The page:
Dr. Gourmet Newsletter: November 10, 2008

Chef Tim Says....

Timothy S. Harlan, M.D.There's another big difference that I want to touch on between Spain and the U.S. and that's fast food. Those who have followed columns on my drgourmet.com website know that I believe consumption of cheap, calorie dense fast food like McDonalds, Burger King, KFC and Taco Bell is one of the major health issues facing us.

There is no doubt that the research shows eating fast food as frequently as many Americans do contributes to our problems with obesity, diabetes and heart disease. Of course the fast food companies would have you believe differently, but the research is pretty clear. There is, in fact, a great study that was done here in Spain showing that those young people who do eat more fast food and less traditional Mediterranean fare face an increase in the risk of disease. Spain: Fast Food

Featured Recipe

Sweet Potato Stew with Maple Roasted Pork
Sweet PotatoesThis is a really quick and very easy meal. The hardest part is chopping the potatoes and veggies. The stew almost cooks itself and the pork is a snap in the oven. A great, warming, hearty fall meal.

What is marketed in the U.S. as a sweet potato are usually yams. True sweet potatoes have a pale skin and creamy yellow flesh. These are closely related to russet potatoes and are drier and not very sweet. What is usually sold as a yam in the U.S. is actually a darker skinned sweet potato. The thick orange skin is tough and fibrous and the flesh is moist and also has a rich orange color.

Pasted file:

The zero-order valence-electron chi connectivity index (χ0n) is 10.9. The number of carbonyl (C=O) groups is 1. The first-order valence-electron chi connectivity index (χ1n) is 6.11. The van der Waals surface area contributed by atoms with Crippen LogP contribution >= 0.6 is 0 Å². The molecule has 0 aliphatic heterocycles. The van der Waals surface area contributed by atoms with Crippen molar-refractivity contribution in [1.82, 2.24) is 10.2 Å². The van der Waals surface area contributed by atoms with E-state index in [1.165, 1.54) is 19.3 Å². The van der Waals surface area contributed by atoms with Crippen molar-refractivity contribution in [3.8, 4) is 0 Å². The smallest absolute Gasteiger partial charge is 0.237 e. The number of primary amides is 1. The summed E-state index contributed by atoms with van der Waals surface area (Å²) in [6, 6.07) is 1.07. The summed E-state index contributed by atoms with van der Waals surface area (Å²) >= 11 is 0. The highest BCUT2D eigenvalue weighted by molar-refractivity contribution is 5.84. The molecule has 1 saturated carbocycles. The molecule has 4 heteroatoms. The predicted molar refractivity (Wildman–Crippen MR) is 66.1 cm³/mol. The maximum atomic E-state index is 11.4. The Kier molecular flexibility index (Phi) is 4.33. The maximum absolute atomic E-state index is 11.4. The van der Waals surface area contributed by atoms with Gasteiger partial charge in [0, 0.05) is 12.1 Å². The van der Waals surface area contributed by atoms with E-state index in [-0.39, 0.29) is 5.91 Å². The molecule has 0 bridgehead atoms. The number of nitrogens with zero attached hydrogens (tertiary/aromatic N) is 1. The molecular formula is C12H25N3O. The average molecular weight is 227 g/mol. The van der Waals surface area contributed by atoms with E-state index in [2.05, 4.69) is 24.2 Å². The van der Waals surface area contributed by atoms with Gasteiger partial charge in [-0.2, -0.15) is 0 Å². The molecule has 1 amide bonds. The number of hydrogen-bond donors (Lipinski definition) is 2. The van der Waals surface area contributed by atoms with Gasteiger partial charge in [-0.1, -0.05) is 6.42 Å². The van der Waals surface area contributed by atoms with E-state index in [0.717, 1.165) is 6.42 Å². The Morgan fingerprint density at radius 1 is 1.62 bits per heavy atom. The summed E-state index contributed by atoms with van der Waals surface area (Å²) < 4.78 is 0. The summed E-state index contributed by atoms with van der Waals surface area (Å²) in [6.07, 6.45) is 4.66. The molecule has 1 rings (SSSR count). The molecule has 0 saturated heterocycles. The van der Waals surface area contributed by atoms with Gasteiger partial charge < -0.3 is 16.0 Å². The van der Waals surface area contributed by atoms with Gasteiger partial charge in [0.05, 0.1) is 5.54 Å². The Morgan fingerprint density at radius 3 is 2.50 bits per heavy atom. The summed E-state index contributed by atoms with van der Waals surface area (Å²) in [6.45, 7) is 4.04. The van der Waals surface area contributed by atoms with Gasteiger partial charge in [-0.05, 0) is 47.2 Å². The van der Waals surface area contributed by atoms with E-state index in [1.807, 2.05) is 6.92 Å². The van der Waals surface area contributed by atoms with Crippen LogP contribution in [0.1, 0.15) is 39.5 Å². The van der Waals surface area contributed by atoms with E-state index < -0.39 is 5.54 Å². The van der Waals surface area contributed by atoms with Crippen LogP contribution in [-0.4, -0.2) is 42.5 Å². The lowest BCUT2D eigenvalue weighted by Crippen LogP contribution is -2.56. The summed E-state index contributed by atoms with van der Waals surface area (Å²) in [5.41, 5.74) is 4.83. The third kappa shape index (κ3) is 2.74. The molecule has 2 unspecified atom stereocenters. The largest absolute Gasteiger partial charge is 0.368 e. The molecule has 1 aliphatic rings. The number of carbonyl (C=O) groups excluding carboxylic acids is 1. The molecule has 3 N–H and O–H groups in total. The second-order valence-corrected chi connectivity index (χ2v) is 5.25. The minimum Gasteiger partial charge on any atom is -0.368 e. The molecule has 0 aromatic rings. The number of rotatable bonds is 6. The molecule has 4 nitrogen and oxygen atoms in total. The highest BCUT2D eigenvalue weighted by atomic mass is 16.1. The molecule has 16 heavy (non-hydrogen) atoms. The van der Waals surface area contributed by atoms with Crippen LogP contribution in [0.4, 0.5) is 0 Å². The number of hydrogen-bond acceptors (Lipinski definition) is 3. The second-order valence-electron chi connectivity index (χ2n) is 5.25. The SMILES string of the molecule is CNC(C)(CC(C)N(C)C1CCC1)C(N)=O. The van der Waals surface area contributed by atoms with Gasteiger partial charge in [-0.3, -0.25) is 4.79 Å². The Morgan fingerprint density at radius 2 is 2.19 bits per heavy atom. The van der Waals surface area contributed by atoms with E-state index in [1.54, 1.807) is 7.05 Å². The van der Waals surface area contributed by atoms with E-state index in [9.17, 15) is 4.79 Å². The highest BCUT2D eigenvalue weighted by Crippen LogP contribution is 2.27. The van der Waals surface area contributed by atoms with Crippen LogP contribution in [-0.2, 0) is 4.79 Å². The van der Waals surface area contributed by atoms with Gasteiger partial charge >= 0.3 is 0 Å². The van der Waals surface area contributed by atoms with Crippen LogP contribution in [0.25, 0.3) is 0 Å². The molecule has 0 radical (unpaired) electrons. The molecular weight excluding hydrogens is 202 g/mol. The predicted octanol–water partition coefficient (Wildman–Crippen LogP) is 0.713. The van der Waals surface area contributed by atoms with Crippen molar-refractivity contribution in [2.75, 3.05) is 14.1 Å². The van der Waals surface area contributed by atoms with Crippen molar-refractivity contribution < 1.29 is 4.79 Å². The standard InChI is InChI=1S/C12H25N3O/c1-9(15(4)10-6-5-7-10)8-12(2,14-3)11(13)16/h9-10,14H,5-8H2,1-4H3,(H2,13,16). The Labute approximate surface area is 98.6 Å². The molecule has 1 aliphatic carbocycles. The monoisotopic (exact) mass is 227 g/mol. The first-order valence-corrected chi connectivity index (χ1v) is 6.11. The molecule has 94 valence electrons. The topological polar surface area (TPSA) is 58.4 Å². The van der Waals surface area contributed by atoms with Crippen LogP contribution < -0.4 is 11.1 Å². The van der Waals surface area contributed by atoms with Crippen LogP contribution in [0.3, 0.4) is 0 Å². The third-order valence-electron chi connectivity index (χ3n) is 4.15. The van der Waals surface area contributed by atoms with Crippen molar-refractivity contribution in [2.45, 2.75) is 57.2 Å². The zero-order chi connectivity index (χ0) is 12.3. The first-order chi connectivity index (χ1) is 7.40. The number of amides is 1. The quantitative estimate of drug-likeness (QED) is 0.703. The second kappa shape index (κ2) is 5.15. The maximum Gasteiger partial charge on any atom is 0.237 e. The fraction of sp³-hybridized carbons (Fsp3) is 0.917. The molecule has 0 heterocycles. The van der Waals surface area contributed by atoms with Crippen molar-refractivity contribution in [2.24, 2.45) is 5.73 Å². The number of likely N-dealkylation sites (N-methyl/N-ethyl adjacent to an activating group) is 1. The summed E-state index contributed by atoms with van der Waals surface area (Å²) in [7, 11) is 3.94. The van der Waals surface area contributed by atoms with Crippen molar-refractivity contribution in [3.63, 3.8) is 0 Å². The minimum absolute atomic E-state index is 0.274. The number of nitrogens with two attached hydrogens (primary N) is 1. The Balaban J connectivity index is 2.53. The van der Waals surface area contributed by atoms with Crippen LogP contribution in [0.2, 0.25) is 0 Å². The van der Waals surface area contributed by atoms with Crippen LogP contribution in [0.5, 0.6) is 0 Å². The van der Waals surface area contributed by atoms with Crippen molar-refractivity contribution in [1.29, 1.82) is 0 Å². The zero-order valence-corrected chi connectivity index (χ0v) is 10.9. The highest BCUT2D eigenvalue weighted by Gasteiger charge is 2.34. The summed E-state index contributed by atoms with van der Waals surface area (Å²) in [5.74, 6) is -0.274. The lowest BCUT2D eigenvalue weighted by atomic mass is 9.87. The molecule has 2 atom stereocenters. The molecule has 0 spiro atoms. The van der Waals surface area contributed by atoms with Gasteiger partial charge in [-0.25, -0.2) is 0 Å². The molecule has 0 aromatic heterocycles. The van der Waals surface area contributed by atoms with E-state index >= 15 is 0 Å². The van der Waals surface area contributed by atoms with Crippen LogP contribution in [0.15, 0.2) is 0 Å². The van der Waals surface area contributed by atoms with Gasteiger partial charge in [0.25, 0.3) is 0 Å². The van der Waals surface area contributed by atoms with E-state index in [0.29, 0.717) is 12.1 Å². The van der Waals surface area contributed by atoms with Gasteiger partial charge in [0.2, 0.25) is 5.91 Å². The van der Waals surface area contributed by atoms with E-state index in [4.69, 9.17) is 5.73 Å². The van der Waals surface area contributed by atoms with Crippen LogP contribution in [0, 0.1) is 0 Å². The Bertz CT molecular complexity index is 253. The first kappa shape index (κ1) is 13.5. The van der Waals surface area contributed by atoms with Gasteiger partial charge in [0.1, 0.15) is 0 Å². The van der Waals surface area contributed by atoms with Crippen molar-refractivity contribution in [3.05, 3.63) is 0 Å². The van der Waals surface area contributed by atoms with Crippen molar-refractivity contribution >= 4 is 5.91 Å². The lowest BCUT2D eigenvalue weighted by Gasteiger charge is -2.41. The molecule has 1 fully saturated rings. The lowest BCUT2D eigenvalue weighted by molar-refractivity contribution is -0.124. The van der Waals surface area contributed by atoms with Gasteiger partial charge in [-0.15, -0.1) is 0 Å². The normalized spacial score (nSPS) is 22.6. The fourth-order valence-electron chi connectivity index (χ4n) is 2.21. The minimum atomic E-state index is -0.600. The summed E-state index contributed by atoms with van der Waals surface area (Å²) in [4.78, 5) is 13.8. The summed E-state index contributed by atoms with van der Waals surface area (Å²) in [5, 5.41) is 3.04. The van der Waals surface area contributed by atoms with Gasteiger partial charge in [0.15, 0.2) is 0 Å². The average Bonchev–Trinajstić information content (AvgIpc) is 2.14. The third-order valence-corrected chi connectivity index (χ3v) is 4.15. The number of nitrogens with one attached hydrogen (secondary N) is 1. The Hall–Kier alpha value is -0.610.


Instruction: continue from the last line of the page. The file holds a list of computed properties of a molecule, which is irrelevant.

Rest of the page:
Does Cooking Reduce Nutrients in Foods?

The simple answer is yes - but not by much.

High heat can cause some vitamins to breakdown, including Vitamin C and the B Vitamins. It's the way foods are cooked, however, that affects the amount of vitamins in a finished recipe. Simmering carrots in a beef stew results in a greater loss of these vitamins than when they are quickly sauteed. Cooking does not significantly change most other nutrients, such as fats, minerals and fiber, and many are made more digestible with cooking (as with proteins in meats or fiber in cooked oats).

Much more important is the freshness of the foods you are cooking. The "fresh" fruits and veggies that we eat are sometimes a week or more old before they make it into our refrigerators. In one study published in the Journal of Agricultural and Food Chemistry, it was shown that many of the cancer preventing nutrients (known as phytochemicals) are lost as vegetables were aged under conditions similar to those in stores and your refrigerator. Interestingly, canned or frozen vegetables are usually more nutritious because they are preserved soon after being picked.

Eat well, eat healthy, enjoy life!

Timothy S. Harlan, M.D.
Dr. Gourmet

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